Empathy is being able to show kindness, compassion. Understand others – know what it feels like to walk a mile in someone else’s shoes without going the actual mile.

It doesn’t take much to be empathic – simply practice being a nice person. Be kind to others – smile, ask about their day, don’t judge. That’s all.

Oh, and do you know what’s the most difficult thing about empathy?

Being empathic towards the most important person in your life – you.

It’s somewhat easy to be nice to strangers on the street – but it takes a lot of effort to be nice to yourself. So quiet down your ego. Shower yourself with kindness – and treat yourself the same way you’d treat others.

I promise you, that’s a good enough start.

3) Express negativity

I’d love to tell you that you won’t have to ever again feel miserable in your life by growing your EQ but unfortunately, that’s not the case.

But one surprising thing happens once you improve your emotional intelligence: you realize negativity is just another part of life.

Yin and yang, know what I mean?  

It’s okay to experience a negative emotion. Better yet, start thinking of them simply as emotions without the adjective – they’re just another feeling on the spectrum.

What matters is knowing how to express negativity. Deal with it. Get it out of the system – and make some room for happiness.

4) Recognize emotions in others

Remember how we were all shocked to hear about Robin Williams? But he looked so happy and full of life!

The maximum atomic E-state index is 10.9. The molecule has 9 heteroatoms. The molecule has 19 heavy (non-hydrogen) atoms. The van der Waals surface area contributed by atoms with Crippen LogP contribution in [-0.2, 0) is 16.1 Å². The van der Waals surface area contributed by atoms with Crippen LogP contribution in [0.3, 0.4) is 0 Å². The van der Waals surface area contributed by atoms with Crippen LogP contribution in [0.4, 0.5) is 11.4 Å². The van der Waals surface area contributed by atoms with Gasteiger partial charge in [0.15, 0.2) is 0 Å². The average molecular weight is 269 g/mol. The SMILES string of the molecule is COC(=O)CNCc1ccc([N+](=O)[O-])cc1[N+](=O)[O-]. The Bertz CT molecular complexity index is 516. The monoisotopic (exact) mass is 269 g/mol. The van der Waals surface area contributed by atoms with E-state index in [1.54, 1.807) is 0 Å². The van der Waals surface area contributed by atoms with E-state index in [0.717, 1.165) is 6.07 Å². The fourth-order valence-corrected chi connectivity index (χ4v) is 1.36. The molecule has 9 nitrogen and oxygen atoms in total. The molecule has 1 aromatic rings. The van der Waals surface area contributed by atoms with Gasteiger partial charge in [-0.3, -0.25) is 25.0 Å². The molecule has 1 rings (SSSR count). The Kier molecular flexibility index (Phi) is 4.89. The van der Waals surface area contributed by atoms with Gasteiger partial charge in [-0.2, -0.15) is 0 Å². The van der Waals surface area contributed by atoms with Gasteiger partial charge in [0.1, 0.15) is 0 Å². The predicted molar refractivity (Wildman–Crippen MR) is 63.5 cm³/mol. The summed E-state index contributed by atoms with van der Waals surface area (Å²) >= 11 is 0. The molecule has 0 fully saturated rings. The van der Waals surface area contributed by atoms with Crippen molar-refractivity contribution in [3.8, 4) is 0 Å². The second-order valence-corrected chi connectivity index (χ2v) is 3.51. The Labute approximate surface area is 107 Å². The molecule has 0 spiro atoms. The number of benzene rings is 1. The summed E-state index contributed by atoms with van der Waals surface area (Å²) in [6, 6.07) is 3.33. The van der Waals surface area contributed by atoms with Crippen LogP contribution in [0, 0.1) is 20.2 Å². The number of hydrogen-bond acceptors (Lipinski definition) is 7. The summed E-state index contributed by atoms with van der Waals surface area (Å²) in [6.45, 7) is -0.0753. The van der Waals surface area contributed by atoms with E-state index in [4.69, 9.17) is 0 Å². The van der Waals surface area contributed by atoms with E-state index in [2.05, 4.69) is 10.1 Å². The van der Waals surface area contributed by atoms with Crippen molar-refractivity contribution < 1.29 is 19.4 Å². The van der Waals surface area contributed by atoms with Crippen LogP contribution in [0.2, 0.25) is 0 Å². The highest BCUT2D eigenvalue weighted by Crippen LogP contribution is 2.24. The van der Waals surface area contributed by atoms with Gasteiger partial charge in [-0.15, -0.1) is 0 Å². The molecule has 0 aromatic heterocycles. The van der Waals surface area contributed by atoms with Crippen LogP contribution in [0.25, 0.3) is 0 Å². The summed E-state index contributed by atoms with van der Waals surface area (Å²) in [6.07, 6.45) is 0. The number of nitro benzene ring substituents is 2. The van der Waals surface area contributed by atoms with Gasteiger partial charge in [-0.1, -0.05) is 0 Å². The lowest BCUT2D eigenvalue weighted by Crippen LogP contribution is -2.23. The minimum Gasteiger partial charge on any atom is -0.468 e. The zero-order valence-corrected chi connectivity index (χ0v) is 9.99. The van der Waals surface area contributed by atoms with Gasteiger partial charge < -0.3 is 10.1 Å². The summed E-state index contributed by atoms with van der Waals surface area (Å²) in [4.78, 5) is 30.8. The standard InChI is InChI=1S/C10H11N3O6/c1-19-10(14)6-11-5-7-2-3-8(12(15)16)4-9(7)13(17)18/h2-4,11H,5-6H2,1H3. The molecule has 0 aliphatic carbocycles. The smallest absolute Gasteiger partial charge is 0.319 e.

That shows just how much we, as a society, are lacking the ability to recognize the true emotions in others.

Don’t be so quick to judge. Sometimes, people who’re always angry are just hurt. Those who are always smiling in front of others may be fighting depression at home. And those with anxiety might be just scared of getting it wrong.

Remember this:

You’re seeing only the tip of the iceberg in every single person you cross paths with.

There’s so much more going under the surface.

If you want to read others better, look at the little cues they give out – the look in their eyes, the way they play with their hands. Sometimes, body language speaks louder than words.

5) Developing resilience

If you do a basic Google search, you’ll find hundreds of success stories out there.

Do you know what’s the one thing all of those successful people have in common?

It’s easy: they never gave up, not even when failing hard. Instead, they picked up, brushed off and kept going.

Oprah was told she’s not good enough to work on TV. Walt Disney was told he’s not creative enough. J.K. Rowling was rejected by 12 different publishing houses at first.

But would you know them today if it weren’t for their persistence? Of course not!

So build your own resilience. Adjust – be flexible at whatever life throws at you. It’s okay, you can still make it work.

Drop your perfectionism. Failures do not define your worth – they’re just very important life lessons the Universe doesn’t want you to skip.

Do you regularly take the time to work on your EQ? What do you do to improve your emotional intelligence?

Share with me in the comments and let me know – I’d love to hear from you!